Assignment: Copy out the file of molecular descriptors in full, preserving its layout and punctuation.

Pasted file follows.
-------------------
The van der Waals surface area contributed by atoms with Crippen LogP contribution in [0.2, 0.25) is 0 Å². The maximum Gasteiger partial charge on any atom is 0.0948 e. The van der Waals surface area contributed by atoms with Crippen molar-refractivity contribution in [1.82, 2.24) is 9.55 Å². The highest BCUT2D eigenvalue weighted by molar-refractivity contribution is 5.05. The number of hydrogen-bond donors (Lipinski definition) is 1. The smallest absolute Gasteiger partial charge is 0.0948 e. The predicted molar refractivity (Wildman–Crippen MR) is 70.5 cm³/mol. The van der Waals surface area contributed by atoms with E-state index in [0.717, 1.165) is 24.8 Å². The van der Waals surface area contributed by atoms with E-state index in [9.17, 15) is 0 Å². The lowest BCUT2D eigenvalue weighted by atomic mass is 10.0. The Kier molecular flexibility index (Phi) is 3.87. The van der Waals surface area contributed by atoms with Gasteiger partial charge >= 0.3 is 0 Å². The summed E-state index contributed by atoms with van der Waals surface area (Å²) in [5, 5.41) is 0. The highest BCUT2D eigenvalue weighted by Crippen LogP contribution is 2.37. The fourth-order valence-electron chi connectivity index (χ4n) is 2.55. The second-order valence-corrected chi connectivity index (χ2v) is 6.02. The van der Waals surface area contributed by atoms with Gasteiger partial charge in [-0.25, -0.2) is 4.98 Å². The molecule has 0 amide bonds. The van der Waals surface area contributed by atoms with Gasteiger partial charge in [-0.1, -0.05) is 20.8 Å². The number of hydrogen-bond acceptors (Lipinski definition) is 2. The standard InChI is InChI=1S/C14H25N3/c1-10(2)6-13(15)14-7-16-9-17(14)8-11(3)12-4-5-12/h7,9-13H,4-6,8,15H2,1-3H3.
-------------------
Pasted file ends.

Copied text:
The van der Waals surface area contributed by atoms with Crippen LogP contribution in [0.2, 0.25) is 0 Å². The maximum Gasteiger partial charge on any atom is 0.0948 e. The van der Waals surface area contributed by atoms with Crippen molar-refractivity contribution in [1.82, 2.24) is 9.55 Å². The highest BCUT2D eigenvalue weighted by molar-refractivity contribution is 5.05. The number of hydrogen-bond donors (Lipinski definition) is 1. The smallest absolute Gasteiger partial charge is 0.0948 e. The predicted molar refractivity (Wildman–Crippen MR) is 70.5 cm³/mol. The van der Waals surface area contributed by atoms with E-state index in [0.717, 1.165) is 24.8 Å². The van der Waals surface area contributed by atoms with E-state index in [9.17, 15) is 0 Å². The lowest BCUT2D eigenvalue weighted by atomic mass is 10.0. The Kier molecular flexibility index (Phi) is 3.87. The van der Waals surface area contributed by atoms with Gasteiger partial charge >= 0.3 is 0 Å². The summed E-state index contributed by atoms with van der Waals surface area (Å²) in [5, 5.41) is 0. The highest BCUT2D eigenvalue weighted by Crippen LogP contribution is 2.37. The fourth-order valence-electron chi connectivity index (χ4n) is 2.55. The second-order valence-corrected chi connectivity index (χ2v) is 6.02. The van der Waals surface area contributed by atoms with Gasteiger partial charge in [-0.25, -0.2) is 4.98 Å². The molecule has 0 amide bonds. The van der Waals surface area contributed by atoms with Gasteiger partial charge in [-0.1, -0.05) is 20.8 Å². The number of hydrogen-bond acceptors (Lipinski definition) is 2. The standard InChI is InChI=1S/C14H25N3/c1-10(2)6-13(15)14-7-16-9-17(14)8-11(3)12-4-5-12/h7,9-13H,4-6,8,15H2,1-3H3.